"You want to be a part of King County, facing a $56 million deficit this year?" Spaeth asked. "And what are they doing? Reducing services and raising taxes. Is that really want you want to be a part of? It makes no sense."

Bendes also question why any residents would prefer to be a part of King County, in which they received very little local representation.

According to figures released by City of Sammamish Finance Director Lyman Howard, annexing into the City of Sammamish would reduce the tax burden of residents in Aldarra and Montaine by about $570 a year, based on an average home value of $767,000.

While the allegations of forgery and coercion did not appear to sway the council, minus the absent Mayor Don Gerend, they had more time for the concerns of Fire District 27 officials that moving Aldarra/Montaine out of their funding base would devastate their ability to serve homes in more rural areas.

At present, Aldarra/Montaine residents pay $1.23 per $1,000 of assessed valuation to Fire District 27 for fire service, about double what Sammamish residents currently pay to the city as members of the Eastside Fire and Rescue partnership, for service by stations 81, 82 and 83. This $1.23 subsidizes service in some of the less populated areas around Fall City covered by Fire District 27.

District 27 Commissioner Eric Hollis told the council that the Aldarra/Mointaine neighborhood accounted for 21 percent of their total revenue source, and that were they to lose that revenue, they would have to increase the amount collected from other residents.

"It would bump us up against the $1.50 lid limit (per $1,000 of assessed valuation) that we can collect," he said.

Hollis, and District 27 Fire Chief Chris Connor, urged the City of Sammamish to honor their earlier commitment to help the district continue operating given the loss of this substantial funding source.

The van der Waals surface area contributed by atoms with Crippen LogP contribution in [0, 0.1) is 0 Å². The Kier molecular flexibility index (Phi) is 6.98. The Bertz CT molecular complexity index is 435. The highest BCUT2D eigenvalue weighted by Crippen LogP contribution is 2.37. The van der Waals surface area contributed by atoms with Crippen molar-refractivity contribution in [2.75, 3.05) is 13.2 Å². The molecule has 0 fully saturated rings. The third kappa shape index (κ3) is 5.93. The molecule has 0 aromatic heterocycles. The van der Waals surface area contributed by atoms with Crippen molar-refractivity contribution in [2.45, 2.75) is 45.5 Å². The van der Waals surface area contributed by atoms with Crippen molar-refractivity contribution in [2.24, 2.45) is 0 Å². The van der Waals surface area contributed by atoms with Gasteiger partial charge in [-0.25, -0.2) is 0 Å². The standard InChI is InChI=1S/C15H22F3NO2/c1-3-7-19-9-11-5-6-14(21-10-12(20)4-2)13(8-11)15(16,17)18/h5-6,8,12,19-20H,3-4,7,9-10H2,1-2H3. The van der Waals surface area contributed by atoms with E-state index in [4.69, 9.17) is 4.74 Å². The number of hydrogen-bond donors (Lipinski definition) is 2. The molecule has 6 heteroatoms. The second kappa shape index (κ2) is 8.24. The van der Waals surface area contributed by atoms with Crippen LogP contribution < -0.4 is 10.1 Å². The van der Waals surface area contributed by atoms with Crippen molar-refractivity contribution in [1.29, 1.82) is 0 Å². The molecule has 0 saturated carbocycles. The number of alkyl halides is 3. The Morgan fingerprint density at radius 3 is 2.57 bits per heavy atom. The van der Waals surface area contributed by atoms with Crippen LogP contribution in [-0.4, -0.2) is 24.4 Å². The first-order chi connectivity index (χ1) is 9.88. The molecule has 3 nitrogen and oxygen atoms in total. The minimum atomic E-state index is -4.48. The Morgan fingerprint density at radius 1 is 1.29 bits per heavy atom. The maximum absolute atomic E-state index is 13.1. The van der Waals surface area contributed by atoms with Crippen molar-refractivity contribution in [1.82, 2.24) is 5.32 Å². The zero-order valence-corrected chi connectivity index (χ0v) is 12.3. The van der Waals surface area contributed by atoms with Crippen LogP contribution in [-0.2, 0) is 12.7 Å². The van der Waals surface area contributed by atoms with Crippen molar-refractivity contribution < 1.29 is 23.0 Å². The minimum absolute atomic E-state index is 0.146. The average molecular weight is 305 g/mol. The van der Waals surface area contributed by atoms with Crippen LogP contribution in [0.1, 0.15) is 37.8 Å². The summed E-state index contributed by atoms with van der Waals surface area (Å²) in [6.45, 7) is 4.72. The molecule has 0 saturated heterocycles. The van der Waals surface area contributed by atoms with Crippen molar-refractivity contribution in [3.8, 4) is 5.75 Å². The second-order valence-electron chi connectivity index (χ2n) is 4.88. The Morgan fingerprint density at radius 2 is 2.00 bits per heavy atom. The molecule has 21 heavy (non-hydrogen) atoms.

"I do believe the city is getting a little bit of a windfall with this," Hollis said.

Annexing the 273 homes in the Aldarra/Montaine estates would bring in $75,000 a year for the City of Sammamish of about $75,000, according to the latest figures from the city's Finance Department.

"We were told the city would be a good neighbor, and would attempt to minimize any impacts (of annexing Aldarra/Montaine)," Connor said. "There are still unresolved issues."

City Manager Ben Yazici confirmed the city had made a commitment to "help the fire district stay whole," though did not elaborate on how he intended to do that.

Deputy Mayor Nancy Whitten offered less in terms of assurances.

"I think the thrust (of our previous conversations) was that we want very much to work with you to minimize the consequences, but necessarily make you whole."

Though the city has given its approval, the annexation proposal must now go before the King County Boundary Review Board, though it is unlikely there will be any problem with the application.

Finance Director Howard estimated it would cost the city about $555,000 a year to maintain and operate the two estates. It is estimated the city would collect about $510,000 in Property Tax and $50,000 in Sales Tax revenue from the neighborhoods.

We encourage an open exchange of ideas on this story's topic, but we ask you to follow our guidelines for respecting community standards. Personal attacks, inappropriate language, and off-topic comments may be removed, and comment privileges revoked, per our Terms of Use. Please see our FAQ if you have questions or concerns about using Facebook to comment.
blog comments powered by Disqus

Read the Oct 19
Green Edition

Browse the print edition page by page, including stories and ads.

Browse the archives.